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IEDA awards funding to three startups

The Iowa Economic Development Authority (IEDA) board has awarded innovation funding to three Iowa startups. In total, $525,000 was awarded. Here are the three startups that received funding.

Farmer’s Risk (Ames)

Based in Ames, Farmer’s Risk is a software platform that aggregates the critical risk management components used by farmers. It aggregates crop insurance choices, cash sales data, and futures and options data that farmers use and removes the barrier to making separate decisions for each component.

The company was awarded a $25,000 Proof of Commercial Relevance loan for market planning/entry activities.

WINPRO (Clive)

WINPRO of Clive produces plasma-based health products for dogs. Using animal blood proteins, the company has created five products that address the most common health problems facing dogs.

The company was awarded a $250,000 Propel Fund loan for market analysis, product refinement, market planning/entry activities and key personnel.

Member Marketplace (Marion)

Marion’s Member Marketplace offers e-commerce marketplace platforms for communities and their small businesses to sell online together. Connecting similar businesses, brands and products into a single online marketplace enhances customer experience, efficiency and marketing opportunities. As businesses are challenged to adopt e-commerce presences, Member Marketplace is expanding into new states across the U.S.

The company was awarded a $250,000 Propel Fund loan for product refinement, market planning/entry activities and key personnel.

Previous coverage

Ames startup Farmers Risk receives $50,000 investment from Ag Startup Engine -July 30, 2021

WINPRO Pet Closes $3 million Series B Round from Next Level Ventures -June 18, 2021

IEDA awards funding to three startups | Clay & Milk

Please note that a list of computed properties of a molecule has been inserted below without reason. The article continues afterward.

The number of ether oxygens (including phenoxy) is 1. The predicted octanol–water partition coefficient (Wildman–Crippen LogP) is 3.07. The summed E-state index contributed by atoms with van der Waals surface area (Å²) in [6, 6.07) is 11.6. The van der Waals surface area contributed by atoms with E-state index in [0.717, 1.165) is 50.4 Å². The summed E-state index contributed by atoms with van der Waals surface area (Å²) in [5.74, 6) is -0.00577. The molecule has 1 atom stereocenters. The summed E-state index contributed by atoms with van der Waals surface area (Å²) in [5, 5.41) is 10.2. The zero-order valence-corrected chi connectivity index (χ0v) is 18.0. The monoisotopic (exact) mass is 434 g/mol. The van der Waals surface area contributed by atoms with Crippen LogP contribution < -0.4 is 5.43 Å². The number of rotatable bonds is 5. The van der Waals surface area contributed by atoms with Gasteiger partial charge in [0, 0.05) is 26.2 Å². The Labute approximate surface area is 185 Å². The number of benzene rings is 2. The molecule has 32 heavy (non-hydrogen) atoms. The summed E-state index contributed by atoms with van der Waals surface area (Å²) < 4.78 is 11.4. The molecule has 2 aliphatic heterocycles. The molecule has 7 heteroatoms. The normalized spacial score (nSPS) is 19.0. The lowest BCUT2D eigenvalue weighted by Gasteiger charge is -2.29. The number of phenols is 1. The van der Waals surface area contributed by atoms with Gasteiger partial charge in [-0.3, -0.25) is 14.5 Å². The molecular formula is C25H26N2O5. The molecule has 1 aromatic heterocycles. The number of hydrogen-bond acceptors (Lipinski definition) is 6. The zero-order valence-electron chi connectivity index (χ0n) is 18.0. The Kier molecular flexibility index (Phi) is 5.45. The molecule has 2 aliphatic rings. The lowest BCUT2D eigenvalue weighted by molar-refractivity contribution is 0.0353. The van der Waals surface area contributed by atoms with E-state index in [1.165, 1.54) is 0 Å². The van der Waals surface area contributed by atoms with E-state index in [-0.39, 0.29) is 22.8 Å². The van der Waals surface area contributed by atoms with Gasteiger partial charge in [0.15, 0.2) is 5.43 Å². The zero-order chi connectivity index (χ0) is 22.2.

A central Iowa ag-tech accelerator has secured more backers and finally has a name. The Greater Des Moines Partnership first announced the accelerator last year, naming four initial investors. On Monday, the Partnership said the program will be called the "Iowa AgriTech Accelerator" and named three new investors. The new investors include Grinnell Mutual, Kent Corp. and Sukup Manufacturing, all Iowa companies. They join investors Deere & Co., Peoples Co., Farmers Mutual Hail Insurance Co. and DuPont Pioneer. Each investor has agreed to put up $100,000 for the first year of the accelerator. Startups entering the program will receive $40,000 in seed funding in exchange for 6 percent equity. Tej Dhawan, an angel investor and local startup mentor, is serving as interim director until the AgriTech Accelerator names a permanent leader. Dhawan held a similar role with the GIA before Brian Hemesath was named as managing director. As interim director, Dhawan said his main job includes hiring the accelerator's executive director, establishing a business structure and initial recruiting for the first cohort. The accelerator will place few filters, such as location and product, on the applicant pool, Dhawan said. "When you’re seeking innovation, innovation can come from every corner of the world so why restrict ourselves," he said. One area the the AgriTech Accelerator won't recruit from is biotech. For its first cohort, the AgriTech Accelerator will work out of the GIA's space in Des Moines' East Village, Dhawan said. A future, permanent home is still to be decided. The accelerator's program will host startups from mid-July through mid-October, ending with an event connected to the annual World Food Prize. The GIA, which the AgriTech Accelerator is based on, also ends with presentations at an industry event. The accelerator has also started lining up a mentor pool. The Iowa Corn Growers Association, Iowa Soybean Association and the Iowa Pork Producers Association have agreed to provide mentors, as has Iowa State University. While the AgriTech Accelerator is loosely based off of the GIA, it will differ in its business structure, Dhawan said. The GIA runs through a for-profit model for both operations and its investment fund. The AgriTech Accelerator will have a nonprofit model for its operations and a for-profit setup for its fund. Dhawan said the nonprofit model is being used so the accelerator can better work with other nonprofit partners, such as trade associations. "These are all organizations that are nonprofits and can be amazing stakeholders without ever having to be investors in the accelerator," he said. "It becomes easier to work with trade associations in their nonprofit role when we are also a nonprofit." When it's up and running, the AgriTech Accelerator would be one of a handful of ag-focused startup development programs in Iowa. Others include the Ag Startup Engine out of Iowa State University and the Rural Ventures Alliance from Iowa MicroLoan. Matthew Patane is the managing editor and co-founder of Clay & Milk. Send him an email at
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